Three. Eve was foolish enough to allow herself to be tempted, seduced, and according to one Torah interpretation, date raped by a snake, not quite in the grass, but in a tree. He sure made a monkey out of her.
Four. Both Adam and Eve get themselves thrown out of Eden, and to add insult to injury they have to wea clothes. Goodbye dream land and hello reality.
For you, as you start Your beginning, the meaning of these examples is clear:
(1) Don't let your loneliness lead you to foolish relationships.
(2) Follow instructions, because basically you cannot beat City Hall.
(3) Don't let temptation get the better of you, and try to limit seduction.
(4) Don't get yourself thrown out of school, or out of class, or out of Judaism. We all need you and each other.
Finally, may you have a great year at NYU, and hopefully I'll get to see you at one of my lectures soon.
SHANAH TOVA (good year) - Have a Happy Sweet Jewish New Year.
GOING APE OVER ROSH HASHANAH: THOUGHTS ABOUT MANKIND'S BEGINNINGS
I'm trying to figure out how to bridge the gap between what Judaism teaches about the creation of the world and what most people assume about humanity's beginnings. What emerges is more of a chasm!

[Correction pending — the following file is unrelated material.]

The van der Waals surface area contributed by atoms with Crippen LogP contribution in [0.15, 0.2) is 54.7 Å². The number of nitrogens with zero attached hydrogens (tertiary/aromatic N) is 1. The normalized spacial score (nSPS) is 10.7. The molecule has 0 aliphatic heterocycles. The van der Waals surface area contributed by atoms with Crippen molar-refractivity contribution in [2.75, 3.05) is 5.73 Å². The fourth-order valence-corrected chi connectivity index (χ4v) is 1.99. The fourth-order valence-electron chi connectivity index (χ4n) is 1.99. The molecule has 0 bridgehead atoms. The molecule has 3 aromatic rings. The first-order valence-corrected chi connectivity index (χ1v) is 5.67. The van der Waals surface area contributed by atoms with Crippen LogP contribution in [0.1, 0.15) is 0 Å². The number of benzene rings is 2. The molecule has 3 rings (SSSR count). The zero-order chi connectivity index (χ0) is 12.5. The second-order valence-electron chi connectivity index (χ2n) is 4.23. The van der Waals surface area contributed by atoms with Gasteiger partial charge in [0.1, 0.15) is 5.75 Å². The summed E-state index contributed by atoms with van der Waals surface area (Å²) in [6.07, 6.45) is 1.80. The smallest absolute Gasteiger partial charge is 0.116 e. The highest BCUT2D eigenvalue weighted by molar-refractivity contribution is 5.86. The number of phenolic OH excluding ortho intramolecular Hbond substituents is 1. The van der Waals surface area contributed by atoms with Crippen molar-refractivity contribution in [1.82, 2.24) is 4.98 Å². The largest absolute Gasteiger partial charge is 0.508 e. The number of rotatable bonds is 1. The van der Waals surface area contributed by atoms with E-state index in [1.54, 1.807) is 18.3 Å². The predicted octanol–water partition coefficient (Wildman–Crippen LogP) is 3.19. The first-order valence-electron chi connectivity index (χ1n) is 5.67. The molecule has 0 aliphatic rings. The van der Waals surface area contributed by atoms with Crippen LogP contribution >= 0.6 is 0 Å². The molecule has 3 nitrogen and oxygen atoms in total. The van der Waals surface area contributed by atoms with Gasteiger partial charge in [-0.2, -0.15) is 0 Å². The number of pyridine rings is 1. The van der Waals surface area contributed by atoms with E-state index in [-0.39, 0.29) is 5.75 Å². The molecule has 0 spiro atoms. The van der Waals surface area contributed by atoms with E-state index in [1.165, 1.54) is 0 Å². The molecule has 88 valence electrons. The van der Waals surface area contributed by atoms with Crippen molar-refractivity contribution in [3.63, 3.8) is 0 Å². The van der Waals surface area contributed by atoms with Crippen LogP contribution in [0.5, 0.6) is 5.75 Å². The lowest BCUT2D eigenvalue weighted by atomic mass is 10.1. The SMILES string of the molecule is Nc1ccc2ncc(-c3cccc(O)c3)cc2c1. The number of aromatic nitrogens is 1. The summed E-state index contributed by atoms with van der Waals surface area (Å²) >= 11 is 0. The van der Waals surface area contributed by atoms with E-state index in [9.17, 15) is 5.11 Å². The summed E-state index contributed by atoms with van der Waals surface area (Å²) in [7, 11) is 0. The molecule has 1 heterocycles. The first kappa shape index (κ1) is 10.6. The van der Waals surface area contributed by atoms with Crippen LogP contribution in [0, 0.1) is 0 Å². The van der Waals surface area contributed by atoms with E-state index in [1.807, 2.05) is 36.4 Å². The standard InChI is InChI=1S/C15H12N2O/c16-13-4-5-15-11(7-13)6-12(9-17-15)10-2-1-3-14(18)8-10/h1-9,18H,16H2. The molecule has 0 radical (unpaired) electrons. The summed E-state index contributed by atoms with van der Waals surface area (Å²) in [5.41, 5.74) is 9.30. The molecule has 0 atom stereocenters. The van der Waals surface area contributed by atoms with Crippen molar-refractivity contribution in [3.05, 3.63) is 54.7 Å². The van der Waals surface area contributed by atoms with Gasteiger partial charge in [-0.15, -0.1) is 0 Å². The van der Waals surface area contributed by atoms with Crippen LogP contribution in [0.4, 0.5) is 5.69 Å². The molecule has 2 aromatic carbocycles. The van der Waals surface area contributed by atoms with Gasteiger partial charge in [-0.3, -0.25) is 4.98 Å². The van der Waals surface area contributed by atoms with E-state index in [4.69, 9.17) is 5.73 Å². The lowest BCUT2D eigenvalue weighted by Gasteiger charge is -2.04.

Here's the problem:
If according to the Bible, G-d created man as the climax of the six-day creation of the world, and if this is what we celebrate on the Jewish New Year, then how do I deal with Evolution, Darwinism, and dinosaurs? Put differently, how can I expel those messages I've received in school, in print, and in the movies, that I am the product of millions of years of evolution, and at the same time, understand Judaism's teachings that the world is 5,784 years old (by the Bible's count)?
It's our version of Creationism versus Evolutionism. Which side of the Scopes Trial is the truth really on? I know it's uncomfortable to think of Judaism on the same side of Fundamentalism, but there is no escaping the fact that if you dig deep into the classical Jewish texts, you will find that we are actually celebrating the creation of the first man and woman, Adam and Eve, on the day of Rosh Hashanah years ago!
What can be done about this? Can the twain meet? Must they meet? Do we say that Adam was a divine version of Neanderthal man? Was he from the Stone, Bronze, Iron, or Plastic Age? Did Adam paint pictures of oxen on cave walls as he conversed with his Maker? Was Eve his help-mate or play-mate? Was he hairy all over or did he shine like an angel?